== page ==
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Clin Exp Obstet Gynecol. 2012;39(4):432-3.

The sharing of eggs by infertile women who are trying to conceive themselves with an egg recipient for financial advantages does not jeopardize the donor's chance of conceiving.

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The University of Medicine and Dentistry of New Jersey, Robert Wood Johnson Medical School at Camden Cooper Hospital/University Medical Center, Department of Obstetrics and Gynecology Division of Reproductive Endocrinology & Infertility, Camden, NJ, USA.



To determine if the sharing of oocytes by an infertile woman with an egg recipient for financial advantages has any negative impact on the success rate for the donor.


A matched controlled study was performed comparing pregnancy outcome of women undergoing in vitro fertilization-embryo transfer (IVF-ET) but sharing half of their eggs with a recipient vs women undergoing IVF-ET but not sharing oocytes.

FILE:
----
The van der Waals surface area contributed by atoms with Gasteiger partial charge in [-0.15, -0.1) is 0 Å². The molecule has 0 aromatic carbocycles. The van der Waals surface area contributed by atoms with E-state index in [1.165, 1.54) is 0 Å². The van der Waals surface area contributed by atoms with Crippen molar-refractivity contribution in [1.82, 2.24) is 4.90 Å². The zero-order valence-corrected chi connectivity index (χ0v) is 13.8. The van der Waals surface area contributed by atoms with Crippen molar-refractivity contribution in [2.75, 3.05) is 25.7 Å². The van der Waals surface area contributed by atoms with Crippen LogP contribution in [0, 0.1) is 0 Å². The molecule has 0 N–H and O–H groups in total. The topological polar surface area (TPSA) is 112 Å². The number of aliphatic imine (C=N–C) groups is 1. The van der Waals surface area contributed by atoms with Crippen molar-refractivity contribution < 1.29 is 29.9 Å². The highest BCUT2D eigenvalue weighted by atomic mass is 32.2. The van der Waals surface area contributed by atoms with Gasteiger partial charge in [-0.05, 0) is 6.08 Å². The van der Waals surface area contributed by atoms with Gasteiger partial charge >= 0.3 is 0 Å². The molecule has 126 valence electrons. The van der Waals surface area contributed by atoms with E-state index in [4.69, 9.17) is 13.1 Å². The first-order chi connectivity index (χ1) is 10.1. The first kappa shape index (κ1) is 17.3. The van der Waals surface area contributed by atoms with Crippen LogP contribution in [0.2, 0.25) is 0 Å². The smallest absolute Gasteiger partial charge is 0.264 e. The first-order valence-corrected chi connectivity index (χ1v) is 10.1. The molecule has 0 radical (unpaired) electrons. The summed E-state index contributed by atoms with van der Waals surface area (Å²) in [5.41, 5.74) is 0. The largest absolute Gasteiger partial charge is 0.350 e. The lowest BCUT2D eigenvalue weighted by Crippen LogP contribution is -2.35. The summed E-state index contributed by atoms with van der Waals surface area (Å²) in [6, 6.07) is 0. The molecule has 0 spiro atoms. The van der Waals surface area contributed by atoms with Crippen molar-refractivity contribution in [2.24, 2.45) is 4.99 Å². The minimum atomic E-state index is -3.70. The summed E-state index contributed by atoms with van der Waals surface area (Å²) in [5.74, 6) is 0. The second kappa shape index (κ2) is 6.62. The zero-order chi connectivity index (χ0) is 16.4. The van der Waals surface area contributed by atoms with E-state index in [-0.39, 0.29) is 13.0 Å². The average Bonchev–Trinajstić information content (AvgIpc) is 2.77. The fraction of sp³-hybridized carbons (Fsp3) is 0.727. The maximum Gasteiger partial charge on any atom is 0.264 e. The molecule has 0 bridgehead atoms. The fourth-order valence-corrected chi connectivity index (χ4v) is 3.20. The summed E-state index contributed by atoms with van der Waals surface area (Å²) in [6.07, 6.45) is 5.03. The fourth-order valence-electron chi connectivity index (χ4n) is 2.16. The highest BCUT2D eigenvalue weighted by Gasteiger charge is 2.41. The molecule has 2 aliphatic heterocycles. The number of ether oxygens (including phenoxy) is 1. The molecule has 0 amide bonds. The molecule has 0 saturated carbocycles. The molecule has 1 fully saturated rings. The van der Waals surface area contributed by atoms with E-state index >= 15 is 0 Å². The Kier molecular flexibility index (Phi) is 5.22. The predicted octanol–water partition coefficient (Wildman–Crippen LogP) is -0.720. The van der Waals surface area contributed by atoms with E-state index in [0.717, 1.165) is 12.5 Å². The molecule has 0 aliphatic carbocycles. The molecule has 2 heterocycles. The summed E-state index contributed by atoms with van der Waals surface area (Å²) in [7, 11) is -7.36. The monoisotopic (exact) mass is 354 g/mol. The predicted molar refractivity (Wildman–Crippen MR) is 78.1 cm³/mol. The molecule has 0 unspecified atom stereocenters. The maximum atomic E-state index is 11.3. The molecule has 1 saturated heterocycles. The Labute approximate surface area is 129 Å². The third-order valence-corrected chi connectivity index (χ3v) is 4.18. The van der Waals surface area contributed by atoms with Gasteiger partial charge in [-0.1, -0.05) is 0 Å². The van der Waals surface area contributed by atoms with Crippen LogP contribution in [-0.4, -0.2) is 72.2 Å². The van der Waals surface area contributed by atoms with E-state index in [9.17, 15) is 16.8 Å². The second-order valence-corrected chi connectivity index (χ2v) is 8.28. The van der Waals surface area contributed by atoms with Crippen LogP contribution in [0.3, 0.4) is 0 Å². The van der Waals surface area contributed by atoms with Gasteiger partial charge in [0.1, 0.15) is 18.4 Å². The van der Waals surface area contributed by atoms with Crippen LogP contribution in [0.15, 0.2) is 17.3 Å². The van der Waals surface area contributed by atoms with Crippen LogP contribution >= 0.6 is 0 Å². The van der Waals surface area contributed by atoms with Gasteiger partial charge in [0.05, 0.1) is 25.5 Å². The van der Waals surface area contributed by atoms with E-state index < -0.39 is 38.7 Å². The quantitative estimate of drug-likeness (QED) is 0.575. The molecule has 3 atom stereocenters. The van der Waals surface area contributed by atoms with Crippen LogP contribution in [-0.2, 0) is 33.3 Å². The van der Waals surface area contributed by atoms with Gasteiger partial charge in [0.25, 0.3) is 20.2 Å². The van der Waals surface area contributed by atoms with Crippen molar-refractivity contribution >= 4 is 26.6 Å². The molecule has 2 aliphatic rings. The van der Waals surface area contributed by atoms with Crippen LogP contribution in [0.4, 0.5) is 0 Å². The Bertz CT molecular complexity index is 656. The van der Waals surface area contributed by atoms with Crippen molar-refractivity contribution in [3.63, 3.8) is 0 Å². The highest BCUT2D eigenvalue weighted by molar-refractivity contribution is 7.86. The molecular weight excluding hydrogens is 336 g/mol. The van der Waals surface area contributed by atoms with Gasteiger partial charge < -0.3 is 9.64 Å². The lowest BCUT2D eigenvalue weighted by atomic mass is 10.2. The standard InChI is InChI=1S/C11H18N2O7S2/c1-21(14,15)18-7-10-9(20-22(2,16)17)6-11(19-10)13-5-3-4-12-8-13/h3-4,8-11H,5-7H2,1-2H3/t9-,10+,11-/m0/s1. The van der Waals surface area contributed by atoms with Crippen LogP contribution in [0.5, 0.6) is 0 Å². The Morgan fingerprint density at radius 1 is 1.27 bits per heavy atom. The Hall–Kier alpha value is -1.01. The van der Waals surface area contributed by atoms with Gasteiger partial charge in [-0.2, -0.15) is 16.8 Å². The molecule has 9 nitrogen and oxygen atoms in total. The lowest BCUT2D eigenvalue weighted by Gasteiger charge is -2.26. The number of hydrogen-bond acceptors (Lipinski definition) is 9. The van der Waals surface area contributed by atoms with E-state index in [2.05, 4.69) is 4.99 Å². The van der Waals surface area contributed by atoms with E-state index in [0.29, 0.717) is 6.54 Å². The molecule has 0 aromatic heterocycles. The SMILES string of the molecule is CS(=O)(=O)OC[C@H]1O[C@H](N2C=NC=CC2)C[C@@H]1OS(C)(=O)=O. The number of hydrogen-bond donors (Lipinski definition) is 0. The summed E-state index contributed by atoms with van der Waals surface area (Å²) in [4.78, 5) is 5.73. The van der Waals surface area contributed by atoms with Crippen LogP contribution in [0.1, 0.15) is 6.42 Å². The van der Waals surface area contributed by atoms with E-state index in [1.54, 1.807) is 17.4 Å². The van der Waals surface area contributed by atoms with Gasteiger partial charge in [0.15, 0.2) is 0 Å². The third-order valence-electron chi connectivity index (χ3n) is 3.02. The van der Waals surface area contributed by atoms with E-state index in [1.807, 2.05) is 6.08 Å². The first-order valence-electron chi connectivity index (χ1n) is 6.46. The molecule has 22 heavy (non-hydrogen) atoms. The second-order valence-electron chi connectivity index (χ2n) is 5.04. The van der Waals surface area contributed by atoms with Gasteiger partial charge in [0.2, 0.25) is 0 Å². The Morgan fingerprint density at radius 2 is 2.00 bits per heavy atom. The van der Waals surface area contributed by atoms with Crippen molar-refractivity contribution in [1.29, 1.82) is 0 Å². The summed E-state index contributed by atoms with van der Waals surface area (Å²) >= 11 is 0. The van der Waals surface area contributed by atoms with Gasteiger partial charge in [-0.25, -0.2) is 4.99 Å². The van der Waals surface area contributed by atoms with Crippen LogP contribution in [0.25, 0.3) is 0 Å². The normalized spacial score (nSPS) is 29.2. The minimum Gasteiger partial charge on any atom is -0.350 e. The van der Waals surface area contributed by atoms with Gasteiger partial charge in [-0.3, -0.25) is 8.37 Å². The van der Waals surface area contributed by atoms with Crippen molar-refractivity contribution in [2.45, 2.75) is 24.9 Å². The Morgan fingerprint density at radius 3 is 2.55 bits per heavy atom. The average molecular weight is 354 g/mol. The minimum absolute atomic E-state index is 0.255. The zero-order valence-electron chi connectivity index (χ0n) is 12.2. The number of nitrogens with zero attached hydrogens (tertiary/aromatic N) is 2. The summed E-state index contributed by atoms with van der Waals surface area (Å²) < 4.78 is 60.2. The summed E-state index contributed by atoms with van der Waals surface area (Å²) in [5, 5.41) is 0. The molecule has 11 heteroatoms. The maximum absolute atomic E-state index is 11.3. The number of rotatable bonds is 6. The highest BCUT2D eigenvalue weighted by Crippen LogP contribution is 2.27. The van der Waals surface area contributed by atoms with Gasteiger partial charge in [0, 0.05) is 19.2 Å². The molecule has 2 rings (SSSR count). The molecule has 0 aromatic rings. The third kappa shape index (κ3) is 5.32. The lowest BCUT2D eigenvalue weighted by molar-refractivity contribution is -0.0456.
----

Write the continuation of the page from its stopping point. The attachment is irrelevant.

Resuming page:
Even though more women sharing oocytes deferred fresh transfer and cryopreserved the embryos because of a greater likelihood of ovarian hyperstimulation syndrome, there was no difference in pregnancy rates between the two groups after their first embryo transfer whether it was with fresh or frozen-thawed embryos.


Sharing of oocytes by a woman undergoing IVF-ET does not jeopardize her chance of a successful outcome following embryo transfer.

[Indexed for MEDLINE]

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